4 Tips for Implementing Healthy Eating Habits

So, you’ve decided to eat healthily—so shall it be written, so shall it be done!

But implementing and maintaining healthy eating habits isn’t always as easy as it sounds. So shall it be written, so shall it be… attempted?

Doesn’t quite have the same ring to it. If your goal is to eat better, let’s do it right. Here are four tips for consistent, healthy, and doesn’t-make-you-miserable eating habits.

#1 Same Meals, Healthy Substitutions

Good news: you don’t have to reinvent the cookbook here! 

If healthy eating habits are a big adjustment for you, start implementing incremental changes at the beginning. Make your favorite meals as you usually would, but with a few key swap-outs: 

  • Whole-grain noodles for pasta or stir-fry
  • Cooking with olive oil instead of full-fat butter
  • Replacing salt with more varied spices (for more flavor, too!)
  • Low-fat versions of cheeses, yogurts, and milk or cream
  • Lean turkey bacon instead of pork

#2 Good Foods Can Be Good-For-You, Too

Healthy eating, huh? So, you’re talking about a diet of raw veggies, kale, chickpeas, bland white meat, and water? Nope. Healthy doesn’t have to come at the price of tasty. 

To implement healthy habits that actually stick, take some time to find meals you’ll enjoy that just so happen to have all the good-for-you staples, like a sauteed chicken dinner on a single burner that doesn’t keep you in the kitchen for hours.

Make some time for this discovery first so that you don’t get discouraged at the beginning of your healthy eating journey. Otherwise, you might give up before you realize just how tasty roasted Brussels sprouts or sauteed green beans actually are (because, seriously, they’re tasty).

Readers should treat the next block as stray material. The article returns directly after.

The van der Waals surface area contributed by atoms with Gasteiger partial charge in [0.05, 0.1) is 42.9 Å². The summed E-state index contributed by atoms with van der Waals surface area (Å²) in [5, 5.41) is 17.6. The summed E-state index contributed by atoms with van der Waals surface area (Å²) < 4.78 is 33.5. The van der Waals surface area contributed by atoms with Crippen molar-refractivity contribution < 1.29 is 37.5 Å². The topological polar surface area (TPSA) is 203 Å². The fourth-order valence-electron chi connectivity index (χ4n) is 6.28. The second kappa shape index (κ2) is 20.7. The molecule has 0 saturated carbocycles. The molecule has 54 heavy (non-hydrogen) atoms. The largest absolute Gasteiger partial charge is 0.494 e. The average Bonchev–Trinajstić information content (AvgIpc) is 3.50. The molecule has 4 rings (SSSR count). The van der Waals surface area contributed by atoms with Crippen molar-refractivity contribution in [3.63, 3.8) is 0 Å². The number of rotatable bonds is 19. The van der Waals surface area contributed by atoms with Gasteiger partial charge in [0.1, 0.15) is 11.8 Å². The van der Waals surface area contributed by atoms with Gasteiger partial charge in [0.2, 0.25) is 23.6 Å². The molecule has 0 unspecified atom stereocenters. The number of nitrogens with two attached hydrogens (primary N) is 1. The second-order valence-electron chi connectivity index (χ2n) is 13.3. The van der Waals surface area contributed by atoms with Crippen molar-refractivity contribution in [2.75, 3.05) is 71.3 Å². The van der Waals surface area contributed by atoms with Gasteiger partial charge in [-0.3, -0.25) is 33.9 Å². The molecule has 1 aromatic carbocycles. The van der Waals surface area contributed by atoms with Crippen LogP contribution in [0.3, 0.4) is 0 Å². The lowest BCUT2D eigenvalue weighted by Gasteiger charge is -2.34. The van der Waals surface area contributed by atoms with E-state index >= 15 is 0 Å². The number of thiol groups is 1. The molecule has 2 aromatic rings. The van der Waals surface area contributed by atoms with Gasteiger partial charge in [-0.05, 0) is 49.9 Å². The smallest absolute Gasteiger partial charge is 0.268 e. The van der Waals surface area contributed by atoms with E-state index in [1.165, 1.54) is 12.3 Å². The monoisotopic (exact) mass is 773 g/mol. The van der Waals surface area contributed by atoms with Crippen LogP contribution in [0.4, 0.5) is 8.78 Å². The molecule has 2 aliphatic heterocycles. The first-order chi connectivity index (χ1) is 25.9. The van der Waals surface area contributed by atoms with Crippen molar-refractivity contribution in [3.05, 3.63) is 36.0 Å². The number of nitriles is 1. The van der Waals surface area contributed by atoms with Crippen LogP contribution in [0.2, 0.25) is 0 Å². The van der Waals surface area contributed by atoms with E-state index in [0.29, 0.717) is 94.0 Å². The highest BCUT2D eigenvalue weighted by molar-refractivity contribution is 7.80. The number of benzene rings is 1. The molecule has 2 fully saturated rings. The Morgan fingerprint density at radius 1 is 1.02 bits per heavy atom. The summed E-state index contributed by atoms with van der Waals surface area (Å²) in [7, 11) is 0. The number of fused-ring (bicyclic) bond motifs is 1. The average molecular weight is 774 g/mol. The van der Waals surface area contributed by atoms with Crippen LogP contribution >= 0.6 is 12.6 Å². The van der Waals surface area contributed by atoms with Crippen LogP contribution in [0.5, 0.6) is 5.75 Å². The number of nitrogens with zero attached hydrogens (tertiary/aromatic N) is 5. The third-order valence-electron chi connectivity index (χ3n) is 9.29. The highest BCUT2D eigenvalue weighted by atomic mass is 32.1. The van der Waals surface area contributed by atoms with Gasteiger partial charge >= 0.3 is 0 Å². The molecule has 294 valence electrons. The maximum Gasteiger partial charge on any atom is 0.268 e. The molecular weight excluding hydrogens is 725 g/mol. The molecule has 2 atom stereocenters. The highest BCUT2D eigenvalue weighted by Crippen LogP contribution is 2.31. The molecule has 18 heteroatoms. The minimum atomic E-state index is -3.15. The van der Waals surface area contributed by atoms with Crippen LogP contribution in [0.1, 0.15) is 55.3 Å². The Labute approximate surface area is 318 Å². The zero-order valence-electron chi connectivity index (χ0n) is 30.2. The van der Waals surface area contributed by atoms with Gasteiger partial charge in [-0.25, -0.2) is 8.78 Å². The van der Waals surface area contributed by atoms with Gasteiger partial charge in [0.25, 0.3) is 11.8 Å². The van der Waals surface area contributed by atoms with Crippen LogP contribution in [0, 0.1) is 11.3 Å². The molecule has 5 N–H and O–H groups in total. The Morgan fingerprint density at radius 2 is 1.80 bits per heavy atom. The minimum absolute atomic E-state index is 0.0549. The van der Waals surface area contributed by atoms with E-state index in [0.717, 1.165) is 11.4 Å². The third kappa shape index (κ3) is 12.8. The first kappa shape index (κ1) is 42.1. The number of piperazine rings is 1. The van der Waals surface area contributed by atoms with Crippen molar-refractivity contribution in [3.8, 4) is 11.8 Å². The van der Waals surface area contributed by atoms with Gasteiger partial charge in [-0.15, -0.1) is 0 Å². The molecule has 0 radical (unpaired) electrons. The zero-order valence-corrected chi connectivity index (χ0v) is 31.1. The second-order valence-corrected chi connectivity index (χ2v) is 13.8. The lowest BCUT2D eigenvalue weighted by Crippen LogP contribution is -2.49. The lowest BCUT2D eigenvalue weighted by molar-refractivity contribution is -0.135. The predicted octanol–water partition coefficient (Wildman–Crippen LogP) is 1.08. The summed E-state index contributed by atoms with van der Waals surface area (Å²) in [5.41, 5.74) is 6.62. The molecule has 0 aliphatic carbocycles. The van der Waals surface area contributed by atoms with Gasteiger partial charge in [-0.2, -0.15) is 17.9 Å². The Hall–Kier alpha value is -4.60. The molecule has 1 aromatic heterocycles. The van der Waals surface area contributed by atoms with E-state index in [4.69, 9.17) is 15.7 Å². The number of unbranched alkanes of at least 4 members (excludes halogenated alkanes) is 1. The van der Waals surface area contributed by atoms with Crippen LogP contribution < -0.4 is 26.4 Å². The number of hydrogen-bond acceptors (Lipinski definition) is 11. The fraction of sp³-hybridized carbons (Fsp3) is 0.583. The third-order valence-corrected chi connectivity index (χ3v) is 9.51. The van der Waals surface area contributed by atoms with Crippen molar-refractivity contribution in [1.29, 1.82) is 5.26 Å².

#3 Trim the Fat (Literally)

Some amount of dietary fat is good for you (and even necessary). The problem is when the fat-content exceeds everything else.

There’s no need to eliminate fatty foods, but you can eliminate some of the fat on those foods:

  • Always opt for a leaner cut of meat and trim any visible fat once you arrive home from the butcher or grocery store. Freeze the meat for a few minutes before placing it on a countertop cutting board to cut away the excess fat. 
  • Try to drain as much fat as you can when making high-fat foods like bacon. Just because your dad liked to fry up bacon then cook his omelet in the leftover fat does not mean that’s a healthy lifestyle choice. You can use a roasting rack in the oven to keep your food from cooking in a pool of its own fat.
  • Don’t be embarrassed to blot or dab at ultra-greasy food, like take-out pizza, bacon, or basically anything fried. All that grease adds virtually no flavor and will only make you feel gross in the long run. 

#4 Learn to Love Vegetables 

We’re not talking about your grandma’s boiled Brussels sprouts or bland broccoli here. But there are plenty of ways to make leafy greens your new go-to (and not just out of guilt): 

  • Roast vegetables – Cut up broccoli, cauliflower, carrots, Brussels sprouts, and whatever else you like, and roast them on a cooking tray with salt, pepper, olive oil, and some garlic. Then, you can use this easy-to-make base as the substance for a Buddha bowl, your own take on a Greek veggie gyro, or as a simple but tasty side dish.
  • Start experimenting with salads – Salads get a bad rap for being boring and bland, but you can do amazing things with the right ingredients, including tasty (low-fat) dressing and fresh toppings.
  • Sneak veggies into everything you can – When you’re making your signature creamy pesto dish or teriyaki stir fry, why not sneak a few extra vegetables in there? Thinly dice zucchini, mushrooms, peppers, and more for an extra dose of goodness that you hardly even notice. 

Eating more vegetables is a great way to instill healthier habits without cutting out the things you love. To make lifestyle changes that will actually last, focus on adding “good” foods rather than limiting “bad” ones—and while we’re at it, let’s stop labeling foods as good or bad. 

Health, Health, Baby!

To implement healthy eating habits that endure past the end of the month (or even week), you have to make your new go-to menu just as appealing as your old one. So, crack open a cookbook, experiment with old favorites, and start eating healthy foods that aren’t too different from the ones you know and love (minus the dripping-in-fat part, but no one really needs that).

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